Saturday, 23 November 2013

The Rg Bhashya of Madhwacharya

This is a work wherein Madhwacharya has interpreted the first forty slokas of the Rig Veda. According to the Acharya, each sloka and statement in the Vedas has at least three meanings.
Elaborating further on the etymology of the words used in the Rig Veda, he says the underlying meaning when he reads the slokas is that they are all in praise of Vishnu or Hari, who according to him is supreme.
The three levels of understanding are  Adhibhautic, Adhidaivic and Adhyatmic.
The first level or Adhibhatic or agryadidevataparatvene-meaning looking at the slokas from the physical level. The second also called tadantargatavisnuparatvena  is to understand them as a praise to the Abhimana devethes or gods who dwell within us. The final level or adhyatmaparatvena is interpreting them as the Supreme being or Vishnu. All the three levels of meaning is contained in this sloka,

 “tryo'rthah sarvavedesu dasarthah sarvabharate,
Visnoh sahasranamapi nirantarasatarthakam. ”

He commences his brilliant work by starting with “AgnimeelE purOhitam”. He shows us how the words in these forty lines are nothing but a prayer to Vishnu and his glory. Vishnu is supreme and the other gods are dependent on him.
He bases his argument that the Rg Veda means Vishnu on two main planks or doctrines. The first is the repeated use of Omkara as conveying a Brahaman and this means Vishnu and Vedas.
The second is that the entire Vedas and its study is meant to provide us a vehicle to move away from the worldly  to the holy and from the materialistic to the spiritual. Only the supreme being or Vishnu ca help us attain this goal and nobody else. Since Vishnu is supreme and all other gods subordinate, the Rg Veda is an exposition of Vishnu himself. The niruKti of the vedic deities and the adjectives given to them are explained. We can also find a similar explanation in the work or teeke of Jayatheertha and Mamtrartha Manjari of  Raghavendra Swamy
This is not a very big text. There is no colophon or closing notes at the end of the book and, hence, we are unsure whether the Acharya commented further and whether this was among the many parts that he wrote. As even Jayatheertha or Teekacharya wrote his commentary or Teeke on these forty lines only, we can surmise that this is all that has survived.
The text is important from two points. The first is because Madhwacharya shows us how the Rg veda can be interpreted to highlight the supremacy of Vishnu. The second is because he becomes the first saint-philosopher to directly refer and touch upon the Rg veda and comment on it. He is also the first to interpret the Veda, which is among the earliest religious texts of India.
Madhwacharya, here, adopts a poetical form to point out, the supremacy of Vishnu. He thus becomes the first religious leader to give us a totally spiritual meaning of the Rg Veda.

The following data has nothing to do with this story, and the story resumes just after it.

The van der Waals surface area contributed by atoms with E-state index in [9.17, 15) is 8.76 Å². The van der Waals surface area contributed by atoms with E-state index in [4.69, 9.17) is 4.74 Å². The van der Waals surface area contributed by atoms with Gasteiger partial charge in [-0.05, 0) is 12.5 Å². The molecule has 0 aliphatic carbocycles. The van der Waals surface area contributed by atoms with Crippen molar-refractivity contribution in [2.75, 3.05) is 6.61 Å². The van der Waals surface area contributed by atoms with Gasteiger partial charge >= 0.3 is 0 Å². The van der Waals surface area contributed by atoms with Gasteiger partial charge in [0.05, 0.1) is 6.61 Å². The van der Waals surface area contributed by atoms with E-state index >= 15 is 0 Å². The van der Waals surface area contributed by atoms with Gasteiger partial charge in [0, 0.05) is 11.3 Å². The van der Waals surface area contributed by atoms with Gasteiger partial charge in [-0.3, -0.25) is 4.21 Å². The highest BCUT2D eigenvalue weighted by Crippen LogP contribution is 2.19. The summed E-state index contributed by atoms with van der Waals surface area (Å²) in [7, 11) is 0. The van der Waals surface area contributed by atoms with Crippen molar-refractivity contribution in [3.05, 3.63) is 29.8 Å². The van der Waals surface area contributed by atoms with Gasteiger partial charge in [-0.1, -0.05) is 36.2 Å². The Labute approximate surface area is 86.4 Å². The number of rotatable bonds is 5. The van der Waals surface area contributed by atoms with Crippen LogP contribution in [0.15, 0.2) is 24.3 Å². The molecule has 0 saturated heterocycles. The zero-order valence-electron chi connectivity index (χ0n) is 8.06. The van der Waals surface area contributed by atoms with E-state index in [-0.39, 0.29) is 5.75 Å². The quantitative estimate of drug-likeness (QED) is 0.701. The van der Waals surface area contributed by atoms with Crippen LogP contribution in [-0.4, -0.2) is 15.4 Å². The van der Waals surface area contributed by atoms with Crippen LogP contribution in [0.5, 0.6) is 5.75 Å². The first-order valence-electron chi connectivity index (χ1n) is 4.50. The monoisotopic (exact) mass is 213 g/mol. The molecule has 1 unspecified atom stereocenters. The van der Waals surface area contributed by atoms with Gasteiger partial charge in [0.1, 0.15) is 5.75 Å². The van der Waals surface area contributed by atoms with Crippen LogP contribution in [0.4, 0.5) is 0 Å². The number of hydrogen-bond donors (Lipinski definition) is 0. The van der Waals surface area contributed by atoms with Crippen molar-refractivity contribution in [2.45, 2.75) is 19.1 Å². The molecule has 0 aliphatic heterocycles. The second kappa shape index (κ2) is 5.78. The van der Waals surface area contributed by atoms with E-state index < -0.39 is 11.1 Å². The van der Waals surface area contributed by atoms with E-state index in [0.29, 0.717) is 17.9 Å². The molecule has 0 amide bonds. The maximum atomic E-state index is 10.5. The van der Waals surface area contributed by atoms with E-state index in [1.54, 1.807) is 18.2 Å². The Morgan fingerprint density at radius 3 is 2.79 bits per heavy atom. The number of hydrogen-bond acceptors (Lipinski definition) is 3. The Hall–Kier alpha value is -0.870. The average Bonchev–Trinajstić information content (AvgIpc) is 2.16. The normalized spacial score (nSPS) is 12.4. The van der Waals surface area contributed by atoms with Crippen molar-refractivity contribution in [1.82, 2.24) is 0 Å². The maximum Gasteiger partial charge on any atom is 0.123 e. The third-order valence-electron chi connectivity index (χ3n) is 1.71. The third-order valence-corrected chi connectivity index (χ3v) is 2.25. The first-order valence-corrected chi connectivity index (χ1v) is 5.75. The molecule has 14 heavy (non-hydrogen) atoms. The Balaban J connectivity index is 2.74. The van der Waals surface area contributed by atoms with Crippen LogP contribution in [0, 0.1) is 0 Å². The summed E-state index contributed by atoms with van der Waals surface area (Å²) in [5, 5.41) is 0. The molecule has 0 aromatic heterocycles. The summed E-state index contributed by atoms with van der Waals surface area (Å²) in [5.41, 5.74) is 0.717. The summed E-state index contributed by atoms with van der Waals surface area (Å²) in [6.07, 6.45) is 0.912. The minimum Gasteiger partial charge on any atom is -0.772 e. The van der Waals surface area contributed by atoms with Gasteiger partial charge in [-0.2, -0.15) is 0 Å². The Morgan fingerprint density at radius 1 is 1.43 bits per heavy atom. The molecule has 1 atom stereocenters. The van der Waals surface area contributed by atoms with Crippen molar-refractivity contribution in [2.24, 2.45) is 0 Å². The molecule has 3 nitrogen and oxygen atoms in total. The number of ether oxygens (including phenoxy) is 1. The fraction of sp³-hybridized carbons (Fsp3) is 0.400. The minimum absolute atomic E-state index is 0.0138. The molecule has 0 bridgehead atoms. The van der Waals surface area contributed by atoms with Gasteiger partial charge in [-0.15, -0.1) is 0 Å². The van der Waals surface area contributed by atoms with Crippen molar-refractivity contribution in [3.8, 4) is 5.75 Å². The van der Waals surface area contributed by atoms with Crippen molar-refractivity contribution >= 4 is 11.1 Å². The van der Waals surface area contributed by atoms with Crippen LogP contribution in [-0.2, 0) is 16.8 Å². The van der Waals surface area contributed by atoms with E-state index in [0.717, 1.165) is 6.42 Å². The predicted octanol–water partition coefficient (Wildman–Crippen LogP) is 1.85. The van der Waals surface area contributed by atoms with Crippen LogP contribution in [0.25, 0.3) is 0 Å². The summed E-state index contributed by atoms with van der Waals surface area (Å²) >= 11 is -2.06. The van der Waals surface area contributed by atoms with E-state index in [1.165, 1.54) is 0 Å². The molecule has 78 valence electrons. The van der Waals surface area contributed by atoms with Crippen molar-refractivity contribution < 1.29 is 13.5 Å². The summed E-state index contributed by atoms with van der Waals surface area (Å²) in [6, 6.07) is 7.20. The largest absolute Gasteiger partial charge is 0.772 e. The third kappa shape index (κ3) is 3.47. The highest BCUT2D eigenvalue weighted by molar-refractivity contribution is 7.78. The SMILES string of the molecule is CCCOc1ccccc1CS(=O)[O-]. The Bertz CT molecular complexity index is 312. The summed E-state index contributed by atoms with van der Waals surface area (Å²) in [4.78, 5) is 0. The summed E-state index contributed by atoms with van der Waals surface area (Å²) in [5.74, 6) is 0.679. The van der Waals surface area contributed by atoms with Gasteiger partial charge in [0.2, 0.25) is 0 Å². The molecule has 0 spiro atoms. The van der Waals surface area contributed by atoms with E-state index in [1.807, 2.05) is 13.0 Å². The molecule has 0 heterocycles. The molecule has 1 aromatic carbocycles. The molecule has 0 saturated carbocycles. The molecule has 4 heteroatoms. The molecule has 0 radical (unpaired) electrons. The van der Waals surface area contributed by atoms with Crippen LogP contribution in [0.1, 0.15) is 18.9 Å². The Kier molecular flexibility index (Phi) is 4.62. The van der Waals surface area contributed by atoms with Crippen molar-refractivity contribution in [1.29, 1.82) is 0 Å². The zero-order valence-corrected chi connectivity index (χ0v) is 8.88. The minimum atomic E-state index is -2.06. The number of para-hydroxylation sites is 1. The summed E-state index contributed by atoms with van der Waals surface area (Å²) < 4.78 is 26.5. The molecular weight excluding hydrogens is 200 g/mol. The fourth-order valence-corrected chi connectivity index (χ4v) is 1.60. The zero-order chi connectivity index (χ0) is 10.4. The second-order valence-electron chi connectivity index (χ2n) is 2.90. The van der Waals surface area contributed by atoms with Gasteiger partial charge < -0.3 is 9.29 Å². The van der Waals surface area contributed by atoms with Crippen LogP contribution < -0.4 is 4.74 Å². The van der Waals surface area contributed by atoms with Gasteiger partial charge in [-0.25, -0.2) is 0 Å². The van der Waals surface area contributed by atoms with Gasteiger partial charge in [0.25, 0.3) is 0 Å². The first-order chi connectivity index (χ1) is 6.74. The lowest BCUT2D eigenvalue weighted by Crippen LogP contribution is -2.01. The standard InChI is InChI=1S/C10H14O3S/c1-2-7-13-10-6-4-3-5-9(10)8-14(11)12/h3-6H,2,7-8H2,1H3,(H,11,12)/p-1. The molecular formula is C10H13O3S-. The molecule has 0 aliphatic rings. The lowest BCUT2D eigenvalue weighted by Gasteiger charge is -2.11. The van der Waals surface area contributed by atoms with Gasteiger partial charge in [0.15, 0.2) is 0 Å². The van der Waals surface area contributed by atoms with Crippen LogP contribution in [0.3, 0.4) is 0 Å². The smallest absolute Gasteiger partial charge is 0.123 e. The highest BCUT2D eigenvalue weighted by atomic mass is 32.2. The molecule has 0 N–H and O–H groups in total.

Madhwacharya draws upon his vast repertoire of Sanskrit and he used many Sanskrit phrases and idioms to buttress his argument. We find that he follows the ancient rhythmical patterns while composing the Rg Bhashya.
Raghavendra Swamy too wrote a commentary on the Rg Bhashya but the text is no longer available. However, we have an oral tradition of this work. But it remains to be seen how authentic this can be.
The first to write a commentary on this work was Narahari Theertha, one of the four direct disciples of  Madhwacharya. Jayatheertha has written an excellent commentary on this text and to date it remains the most outstanding interpretation and commentary of Madhwacharya’s work.
Jayatheertha has written a detailed commentary on Rg bhasya and he explains each hymn of Rg veda and gives their meaning word by word. He also gives us grammatical explanation of the words, Risi, devata, Chandas and also the three levels of meaning.
The Mantrarthamanjari of Raghavendra Theertha is much more simple in style and Rayaru explains the importance of each hymn and he adheres to the interpretation offered in the Bhasya by Madhwacharya and Jayatheertha’s Teeka.  
Another excellent treatise on the Rg Bhashya is “Rgbhasyatika vivrti Padartha Prakasika” by Srinivasa Theertha (1590 – 1640). A disciple of  Yadavarya, some of his works supplements the work of his guru.
His commentary is rather elaborate. He explains the grammatical points in detail by liberally quoting the relevant sutras of Panini and a few other texts of Vyakarana shastra.
The “Rgbhasya Tippani Padartha Deepika by Pandurangi Kesavacharya (1580-1640) is another scholarly book. He was the younger brother of Vidydeesha Theertha who headed the Uttaradi Matha from 1619 to 1631.
His commentary on Rg Bhasya is a magnificent example of  giving  grammatical explanations for the Vedic words occurring in the hymns. He quotes extensively from Vyakarana shastras.
Chalari Narasimhachar (1620-1674) also has given us a commentary on Rg bhasya. He was a contemporary of Satyanatha Theertha of Utaradhi Matha.

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